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Willie Mays, Willie McCovey say goodbye to Candlestick Park

Dec 24, 2013, 7:23 AM EDT

Candlestick Park baseball

By all accounts Candlestick Park was a godawful place for baseball. But as is the case with miserable people, if a stadium hangs around long enough people will eventually say nice things about it. Or, at the very least, will do so when they’re about to die.

Such is the case with Candlestick, which hosted its final sporting event last night. And though it was a football game, the two greatest baseball players to call Candlestick home — Willie Mays and Willie McCovey — were on hand to send the stick off.  John Shea of the Chronicle has a story about it, including stuff about Mays reenacting his days as a high school quarterback before the game.

Farewell, Candlestick Park. You did the best you could under trying circumstances, I suppose.

  1. proudlycanadian - Dec 24, 2013 at 8:26 AM

    A Merry Christmas to Candlestick, Craig and the gang, as well as my fellow posters (even Harry).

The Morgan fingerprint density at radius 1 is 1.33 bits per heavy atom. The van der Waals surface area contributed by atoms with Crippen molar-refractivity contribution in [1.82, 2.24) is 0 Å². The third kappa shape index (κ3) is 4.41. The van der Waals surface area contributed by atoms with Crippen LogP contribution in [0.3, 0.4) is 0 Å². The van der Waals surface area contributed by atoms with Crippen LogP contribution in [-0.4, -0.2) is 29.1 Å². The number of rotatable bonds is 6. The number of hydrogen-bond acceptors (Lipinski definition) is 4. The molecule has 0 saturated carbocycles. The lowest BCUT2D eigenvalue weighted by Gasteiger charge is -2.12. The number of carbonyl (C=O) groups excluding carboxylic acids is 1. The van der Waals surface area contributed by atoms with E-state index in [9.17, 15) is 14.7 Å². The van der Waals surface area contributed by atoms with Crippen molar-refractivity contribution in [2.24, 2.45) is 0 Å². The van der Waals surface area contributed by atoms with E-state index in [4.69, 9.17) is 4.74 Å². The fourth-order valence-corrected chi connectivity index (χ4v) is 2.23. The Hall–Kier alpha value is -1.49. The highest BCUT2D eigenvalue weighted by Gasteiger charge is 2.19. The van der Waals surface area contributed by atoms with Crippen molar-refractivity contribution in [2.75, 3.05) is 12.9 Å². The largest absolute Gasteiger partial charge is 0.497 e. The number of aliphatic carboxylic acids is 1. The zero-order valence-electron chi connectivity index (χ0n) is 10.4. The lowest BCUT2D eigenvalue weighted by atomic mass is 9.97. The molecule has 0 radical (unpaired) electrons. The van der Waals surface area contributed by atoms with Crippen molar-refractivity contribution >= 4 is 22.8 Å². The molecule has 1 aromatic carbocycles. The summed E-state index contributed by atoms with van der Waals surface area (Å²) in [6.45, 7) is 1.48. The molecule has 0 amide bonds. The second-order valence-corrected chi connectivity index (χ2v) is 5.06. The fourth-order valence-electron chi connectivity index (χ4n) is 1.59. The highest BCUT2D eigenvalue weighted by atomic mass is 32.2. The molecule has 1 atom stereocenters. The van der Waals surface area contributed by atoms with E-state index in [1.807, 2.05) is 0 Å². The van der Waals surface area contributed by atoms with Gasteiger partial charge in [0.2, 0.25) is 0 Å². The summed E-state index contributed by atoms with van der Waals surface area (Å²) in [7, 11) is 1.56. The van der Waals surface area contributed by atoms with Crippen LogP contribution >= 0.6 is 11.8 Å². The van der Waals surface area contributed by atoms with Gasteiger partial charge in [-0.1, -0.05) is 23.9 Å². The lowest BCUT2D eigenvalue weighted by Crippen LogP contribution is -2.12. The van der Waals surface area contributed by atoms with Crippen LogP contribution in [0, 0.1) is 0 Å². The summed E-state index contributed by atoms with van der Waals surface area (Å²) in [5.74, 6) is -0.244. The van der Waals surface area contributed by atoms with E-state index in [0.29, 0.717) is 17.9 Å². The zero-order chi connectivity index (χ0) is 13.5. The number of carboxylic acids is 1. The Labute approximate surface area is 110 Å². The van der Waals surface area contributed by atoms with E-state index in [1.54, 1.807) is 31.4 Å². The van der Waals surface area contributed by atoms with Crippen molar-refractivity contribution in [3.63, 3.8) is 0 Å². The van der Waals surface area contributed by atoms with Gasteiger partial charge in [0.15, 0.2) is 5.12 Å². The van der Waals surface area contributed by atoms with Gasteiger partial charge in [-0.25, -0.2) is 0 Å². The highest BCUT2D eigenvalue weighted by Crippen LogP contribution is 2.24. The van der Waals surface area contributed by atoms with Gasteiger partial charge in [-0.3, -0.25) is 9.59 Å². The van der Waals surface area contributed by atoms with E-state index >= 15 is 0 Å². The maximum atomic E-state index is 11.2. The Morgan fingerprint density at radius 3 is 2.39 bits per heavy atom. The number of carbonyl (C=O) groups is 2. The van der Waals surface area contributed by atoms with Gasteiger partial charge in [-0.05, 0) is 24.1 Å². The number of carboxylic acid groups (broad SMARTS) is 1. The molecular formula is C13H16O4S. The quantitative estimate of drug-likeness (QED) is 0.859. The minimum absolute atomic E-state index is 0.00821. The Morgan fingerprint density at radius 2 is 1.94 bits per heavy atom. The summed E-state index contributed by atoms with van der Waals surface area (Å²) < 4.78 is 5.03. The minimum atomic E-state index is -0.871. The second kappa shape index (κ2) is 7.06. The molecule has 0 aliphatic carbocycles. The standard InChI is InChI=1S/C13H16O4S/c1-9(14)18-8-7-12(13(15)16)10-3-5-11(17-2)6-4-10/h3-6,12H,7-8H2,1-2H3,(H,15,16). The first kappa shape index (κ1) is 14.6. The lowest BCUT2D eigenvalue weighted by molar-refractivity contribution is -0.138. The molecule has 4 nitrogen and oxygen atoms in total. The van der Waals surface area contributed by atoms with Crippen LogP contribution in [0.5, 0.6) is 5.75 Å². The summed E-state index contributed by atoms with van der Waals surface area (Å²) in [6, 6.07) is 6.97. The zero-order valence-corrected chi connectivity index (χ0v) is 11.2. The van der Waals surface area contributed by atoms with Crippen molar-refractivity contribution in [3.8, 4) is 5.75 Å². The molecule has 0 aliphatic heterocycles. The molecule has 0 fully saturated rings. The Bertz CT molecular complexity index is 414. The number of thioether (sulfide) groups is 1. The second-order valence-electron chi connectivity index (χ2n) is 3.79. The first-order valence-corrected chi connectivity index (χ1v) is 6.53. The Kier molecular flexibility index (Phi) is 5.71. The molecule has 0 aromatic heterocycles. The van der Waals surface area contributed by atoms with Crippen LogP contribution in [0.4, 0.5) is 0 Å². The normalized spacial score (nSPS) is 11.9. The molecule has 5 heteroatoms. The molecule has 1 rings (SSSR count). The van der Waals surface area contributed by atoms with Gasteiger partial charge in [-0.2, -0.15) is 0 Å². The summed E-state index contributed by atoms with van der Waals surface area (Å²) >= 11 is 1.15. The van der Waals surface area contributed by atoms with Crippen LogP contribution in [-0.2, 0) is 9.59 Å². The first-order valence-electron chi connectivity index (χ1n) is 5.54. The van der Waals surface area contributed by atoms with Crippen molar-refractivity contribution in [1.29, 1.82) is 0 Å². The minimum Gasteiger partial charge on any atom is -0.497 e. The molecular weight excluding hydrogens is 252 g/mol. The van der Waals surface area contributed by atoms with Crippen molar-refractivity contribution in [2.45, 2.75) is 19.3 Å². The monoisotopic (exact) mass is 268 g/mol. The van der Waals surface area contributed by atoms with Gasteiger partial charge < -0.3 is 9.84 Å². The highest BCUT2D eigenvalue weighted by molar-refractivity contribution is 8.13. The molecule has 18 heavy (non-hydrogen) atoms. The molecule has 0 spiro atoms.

• NatsLady - Dec 24, 2013 at 1:12 PM

      +1 (I dunno about Harry. OK, Harry, too.)

    • fanofevilempire - Dec 24, 2013 at 2:46 PM

      RIP Candlestick.

      Be safe people!

      • nothanksimdriving123 - Dec 24, 2013 at 9:27 PM

        In this case, does RIP mean rust in pieces?

  2. 18thstreet - Dec 24, 2013 at 8:30 AM

    What great news for San Francisco. There’s a zillion things that the city can do with the land instead of build parking lots for a stadium open 8-10 days a year. What a waste of land football stadiums are.

    Question – is the new stadium going to be the furthest from the center city of any team? Foxborough is about 20 miles from Boston, Landover is maybe 10 from Washington, DC … and the new 49ers stadium is 40 miles south of the old one.

    • mybrunoblog - Dec 24, 2013 at 10:04 AM

      San Francisco to Santa Clara is actually 45 miles. That’s quite a trek. That seems to be the greatest distance of the stadiums involving teams that don’t actually play in the city they represent. I guess the NFL didn’t like the sound of the “Santa Clara 49ers”

      • mgflolox - Dec 24, 2013 at 12:51 PM

        Evidently, the NFL isn’t real crazy about the sound of “New Jersey Giants”, of “New Jersey Jets” either.